Where our performing arts get it wrong
by Gaëtan L. Charlebois
As I am falling asleep, I like to play little games with my memory. One of my favourites is trying to remember the time and place I learned certain words. For instance, I learned the word "assassination" the afternoon JFK was killed. I got home from school to discover my stricken mother in front of the TV (which would stay on for three days solid) and asked her what that word - used over and over again on the tube - meant. Another word, "tautology", was shared with me by a young coworker - one of those admirable people who don't just devour books but keeps a dictionary nearby to look up every word they don't understand.
I always knew "transgression" (I was raised Catholic, after all) but "transgressive" and its application to art was during an interview I was doing with an art critic at Village Voice, C. Carr, who was explaining the burgeoning phenomenon of performance art. Our wondrous talk was a little all over the place - as there was (and never would be) a true definition of performance art. But she did suggest that one of its hallmarks was that it was transgressive. I guessed the meaning of the word but added, "Like Andres Serrano's Piss Christ?" She explained, yes, that's what she meant. (But she also explained - and this few knew - that Serrano was a devout believer and that Piss Christ was simply a thematic which rose from Christ the Redeemer - His blood and ostensibly all other bodily fluids were forms of salvation.)
I was a Transgressive Art junkie.
Transgressive Art. What a concept!
I was already setting myself up as a champion of alternative theatre, rejecting utterly the old values of comfortable art, museum art or mainstream art. Those values are still with me and inhabit almost everything I write. I realized that even a brand new play can be comfortable and was trying to figure why I despised the notion. Ms Carr gave it a name. I was a Transgressive Art junkie.
But with age, and a lot of experience, I have actually become a little more hard-headed about art. There really is no such thing as comfortable art. Comfort is to art what skittles are to cuisine. Any performance which merely comforts should be called, merely, entertainment. Now as much as I am okay with entertainment, and would furthermore suggest that entertainment can contain elements of art - but the brilliance of a dancer, the voice of a singer, the commitment of an actor are simply technical elements. The sum total of the thing before us - the performance, the work - must challenge and question everything we believe; not about the art itself necessarily, but about our very selves. It must be transgressive.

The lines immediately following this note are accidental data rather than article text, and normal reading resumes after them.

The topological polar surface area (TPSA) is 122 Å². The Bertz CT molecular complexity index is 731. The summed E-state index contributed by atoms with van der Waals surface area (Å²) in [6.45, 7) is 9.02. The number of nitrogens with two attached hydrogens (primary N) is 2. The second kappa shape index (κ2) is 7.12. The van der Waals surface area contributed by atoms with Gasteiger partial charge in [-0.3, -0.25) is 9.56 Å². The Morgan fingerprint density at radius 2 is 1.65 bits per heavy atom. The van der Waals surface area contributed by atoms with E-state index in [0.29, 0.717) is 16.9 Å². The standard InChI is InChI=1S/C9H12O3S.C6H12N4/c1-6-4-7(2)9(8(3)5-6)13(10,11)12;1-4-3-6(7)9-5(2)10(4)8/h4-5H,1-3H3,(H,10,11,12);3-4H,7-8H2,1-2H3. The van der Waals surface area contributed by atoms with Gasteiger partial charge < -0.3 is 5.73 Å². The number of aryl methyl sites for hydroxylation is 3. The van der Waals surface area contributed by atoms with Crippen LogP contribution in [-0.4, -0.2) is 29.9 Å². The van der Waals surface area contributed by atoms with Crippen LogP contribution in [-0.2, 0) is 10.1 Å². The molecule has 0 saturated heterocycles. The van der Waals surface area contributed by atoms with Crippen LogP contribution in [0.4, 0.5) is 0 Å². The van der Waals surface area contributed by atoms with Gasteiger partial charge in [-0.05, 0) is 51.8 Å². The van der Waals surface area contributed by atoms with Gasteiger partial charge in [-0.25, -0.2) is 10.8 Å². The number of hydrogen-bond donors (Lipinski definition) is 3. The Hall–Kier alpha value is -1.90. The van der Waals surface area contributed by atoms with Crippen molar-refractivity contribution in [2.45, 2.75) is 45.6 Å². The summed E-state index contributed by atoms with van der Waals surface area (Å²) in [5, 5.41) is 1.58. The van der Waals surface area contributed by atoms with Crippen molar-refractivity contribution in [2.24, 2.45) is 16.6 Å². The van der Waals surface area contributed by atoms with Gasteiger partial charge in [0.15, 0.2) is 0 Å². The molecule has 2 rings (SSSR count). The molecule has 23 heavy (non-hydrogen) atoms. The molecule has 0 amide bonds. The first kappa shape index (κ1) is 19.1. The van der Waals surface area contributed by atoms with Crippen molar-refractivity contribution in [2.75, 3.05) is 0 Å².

Now here is our problem - art that is transgressive mostly goes unfunded, and - worse from my vantage point - is misunderstood or downright despised by reviewers. I know of two top newspaper critics, during my own career, who were so clueless that if they were not actually avoiding this kind of theatre, reviewed it with either disdain or a benign stupidity which screams, "I don't get it!" Moreover, the policy of some newspapers not to review non-Equity shows clearly puts burgeoning companies at a disadvantage not just for coverage but - by extension - for funding. Our major theatres are, in an odd set of circumstances, forced to produce safe and comfortable theatre. More often than not transgressive art gets consigned to small venues, Fringe festivals or mini-festivals where well-subsidized artistic directors show off their cool side. (Yes, that's not fair.)
This is why I admire most of our dance companies because since I was a boy you almost always found, on a bill with Giselle, something new and challenging and which sent the purists into a tailspin. This is why I like Against the Grain in Toronto, and even COC because they seem to be presenting opera in ways that are not only feats of technique but also somewhat discomfiting. (Have a look at the reviews of COC's Ballo in maschera, this season, if you want to see what I mean.) Indeed, I tend to admire any company which, at least from time to time, sends reviewers up the walls (even if I am one of them). I love how Canadian Stage drives some critics mental.
You can do cozy art and bring a new life force to it. You can challenge spectators/audiences without alienating them. But the way a lot of government-subsidized art goes is on a tidy course to oblivion.
We need no more proof of this than the death of network TV and the rise of - if you'll permit - transgressive shows. How about so-called Family Newspapers, ceding to newspapers and websites and blogs which speak plainly. When an American politician says "fuck" you won't read that as anything but "expletive" in a paper outside of The Guardian. (And if the powers think we can't handle transgressive reality, how the fuck are we to deal with it in art?)
Finally, I think, as we survive our messy world we must see reflections of it in our art. If you want comfort...well, there's always your La-Z-Boy...or your bed.